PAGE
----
SAN FRANCISCO (CN) – Two former Marlboro smokers can sue Philip Morris for product liability in a bid to get the company to fund a medical-monitoring program, but they cannot do so as a class, a federal judge ruled.
Burt Xavier and James Franklin filed suit against the Virginia-based tobacco company in May 2010, purporting to represent a class of asymptomatic smokers and recent quitters older than 50 who smoked a pack or two a day, amounting to about 146,000 cigarettes.
“This action differs from the typical tobacco action because plaintiffs do not seek compensatory or punitive damages for personal injury or wrongful death,” U.S. District Judge William Alsup wrote. “Instead, the action seeks medical monitoring for healthy smokers in the form of low-dose CT scanning of the chest. According to plaintiffs, this scan is a new, largely unavailable technology that is safer than x-rays and far better at detecting lung cancer in its early stages. Early diagnosis dramatically improves survival odds.”
Though Alsup previously dismissed “medical monitoring” as a stand-alone claim, it is still a possible remedy for their other allegations. The plaintiffs want Philip Morris to supply chest scans by creating a court-supervised screening program.
Their lawsuit claims that Philip Morris USA, a subsidiary of the Altria Group, acted wrongfully because it consciously used excessive amounts of carcinogens, as part of a “gentlemen’s agreement” to increase profits among cigarette manufacturers, in its Marlboro cigarettes.
The lawyers representing Xavier and Franklin also filed similar lawsuits in New York, Massachusetts and Florida. The New York case was dismissed; the Massachusetts case has been certified as a class action and is heading to trial; and the Florida action is in its infancy.
In the California lawsuit at hand, Alsup agreed on April 18 to halve the claims against Philip Morris. In addition to ruling that the plaintiffs cannot sue for state-law violations of the Consumer Legal Remedies Act and breach of implied warranty, he also refused to certify the case as a class action.
Xavier and Franklin can proceed with two claims for strict liability design defect and negligent design and testing. These counts survived the company’s motion for judgment on the pleadings and a separate motion for summary judgment.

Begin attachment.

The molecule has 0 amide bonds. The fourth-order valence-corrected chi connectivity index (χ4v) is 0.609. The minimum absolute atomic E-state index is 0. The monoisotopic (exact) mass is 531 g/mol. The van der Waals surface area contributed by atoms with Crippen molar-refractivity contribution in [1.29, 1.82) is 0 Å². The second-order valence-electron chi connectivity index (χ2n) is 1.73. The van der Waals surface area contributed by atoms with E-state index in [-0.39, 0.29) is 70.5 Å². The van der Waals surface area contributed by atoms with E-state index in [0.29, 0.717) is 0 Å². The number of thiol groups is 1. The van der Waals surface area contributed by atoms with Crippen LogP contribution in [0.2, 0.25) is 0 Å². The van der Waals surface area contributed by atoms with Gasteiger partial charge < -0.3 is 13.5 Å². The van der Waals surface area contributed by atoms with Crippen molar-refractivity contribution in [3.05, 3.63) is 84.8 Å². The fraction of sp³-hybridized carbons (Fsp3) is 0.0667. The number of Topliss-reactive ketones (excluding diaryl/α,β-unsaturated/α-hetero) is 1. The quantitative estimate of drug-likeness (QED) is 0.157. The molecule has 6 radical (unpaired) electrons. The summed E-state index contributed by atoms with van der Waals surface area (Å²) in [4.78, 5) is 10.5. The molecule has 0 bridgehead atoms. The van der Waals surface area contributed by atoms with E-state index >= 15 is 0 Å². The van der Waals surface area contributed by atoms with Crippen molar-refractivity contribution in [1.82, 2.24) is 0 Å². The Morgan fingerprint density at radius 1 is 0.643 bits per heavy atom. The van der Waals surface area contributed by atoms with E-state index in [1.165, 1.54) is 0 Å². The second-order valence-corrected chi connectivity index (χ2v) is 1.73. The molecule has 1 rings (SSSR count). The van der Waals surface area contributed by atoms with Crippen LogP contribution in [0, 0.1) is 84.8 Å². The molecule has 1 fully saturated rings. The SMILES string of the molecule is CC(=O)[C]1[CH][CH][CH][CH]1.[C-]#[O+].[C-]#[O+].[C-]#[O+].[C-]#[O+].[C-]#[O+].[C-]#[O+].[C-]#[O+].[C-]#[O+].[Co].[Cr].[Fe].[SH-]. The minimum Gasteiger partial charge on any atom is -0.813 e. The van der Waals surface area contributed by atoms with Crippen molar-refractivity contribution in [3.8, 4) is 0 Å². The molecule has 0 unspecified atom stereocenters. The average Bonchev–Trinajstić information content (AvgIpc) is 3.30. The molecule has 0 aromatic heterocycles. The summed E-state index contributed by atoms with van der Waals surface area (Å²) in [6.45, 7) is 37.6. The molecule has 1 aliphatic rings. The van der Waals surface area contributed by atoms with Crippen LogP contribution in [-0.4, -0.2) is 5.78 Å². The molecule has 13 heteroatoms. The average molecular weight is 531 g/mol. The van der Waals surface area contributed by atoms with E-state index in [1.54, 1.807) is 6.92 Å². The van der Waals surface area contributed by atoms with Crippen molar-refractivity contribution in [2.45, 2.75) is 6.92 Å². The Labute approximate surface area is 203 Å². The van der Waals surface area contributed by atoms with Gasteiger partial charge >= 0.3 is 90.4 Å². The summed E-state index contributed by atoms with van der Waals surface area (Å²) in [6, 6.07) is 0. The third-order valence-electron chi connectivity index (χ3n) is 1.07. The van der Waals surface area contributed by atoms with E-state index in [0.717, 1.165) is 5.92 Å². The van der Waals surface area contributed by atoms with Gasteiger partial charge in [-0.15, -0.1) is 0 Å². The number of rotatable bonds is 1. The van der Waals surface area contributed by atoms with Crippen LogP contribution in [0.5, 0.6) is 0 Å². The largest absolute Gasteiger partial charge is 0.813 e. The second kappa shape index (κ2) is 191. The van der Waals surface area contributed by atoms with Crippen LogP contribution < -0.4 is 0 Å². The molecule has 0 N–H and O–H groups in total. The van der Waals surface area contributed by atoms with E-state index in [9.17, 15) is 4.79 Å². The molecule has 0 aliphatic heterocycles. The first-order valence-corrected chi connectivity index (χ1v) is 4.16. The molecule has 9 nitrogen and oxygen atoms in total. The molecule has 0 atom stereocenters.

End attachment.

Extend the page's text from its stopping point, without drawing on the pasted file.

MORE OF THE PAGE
“Without commenting on the difficulties plaintiffs might face in proving the causation element of their design-defect claims, this order finds that they have adequately pled it,” Alsup wrote (italics in original).
The judge bristled at Philip Morris’ attempt to undermine the plaintiffs’ design-defect claims.
“Philip Morris argues that plaintiffs cannot meet this standard ‘[b]ecause both Plaintiffs admitted that they did not and would not have smoked the alternatively designed cigarettes they propose – and that they have not and would not smoke them even today, though such cigarettes are available and have been for some time,’ according to the 21-page ruling. “Such an admission would indeed be catastrophic for plaintiffs’ case, but they have made no such admission. The deposition testimony Philip Morris relies on to support this statement does not go nearly so far.” (Italics in original.)
“Philip Morris failed to deliver on its bold promise that plaintiffs admitted categorically that they would not have smoked the safer cigarette proposed in the complaint,” Alsup found.
Though Xavier had said he would not smoke the low-tar cigarettes currently on the market, because of their allegedly inferior taste, he can still prove that he would have smoked the better-tasting alternative cigarettes proposed in the complaint, Alsup ruled.
Franklin likewise said he did not pay attention to tar options for cigarettes currently on the market. “This testimony might make Franklin a tougher sell to a jury, but it is not inconsistent with the theory that he would have smoked the safer cigarettes proposed in the complaint if Philip Morris had manufactured them and informed its customers of their attributes,” the judge wrote.
Alsup also rejected an attempt to throw the case out under the statute of limitations.
“Philip Morris asserts that California’s two-year limitations period for personal injuries applies to all of plaintiffs’ remaining claims for relief,” according to the ruling. “Plaintiffs do not dispute that the two-year period applies. Philip Morris, however, cites no evidence at all showing that plaintiffs’ claims accrued at any time before the complaint in this action was filed.” (Italics in original.)
Alsup was similarly unmoved by the plaintiffs’ attempt to represent a class, saying it would be “futile” to even let them revise their definition of the class.
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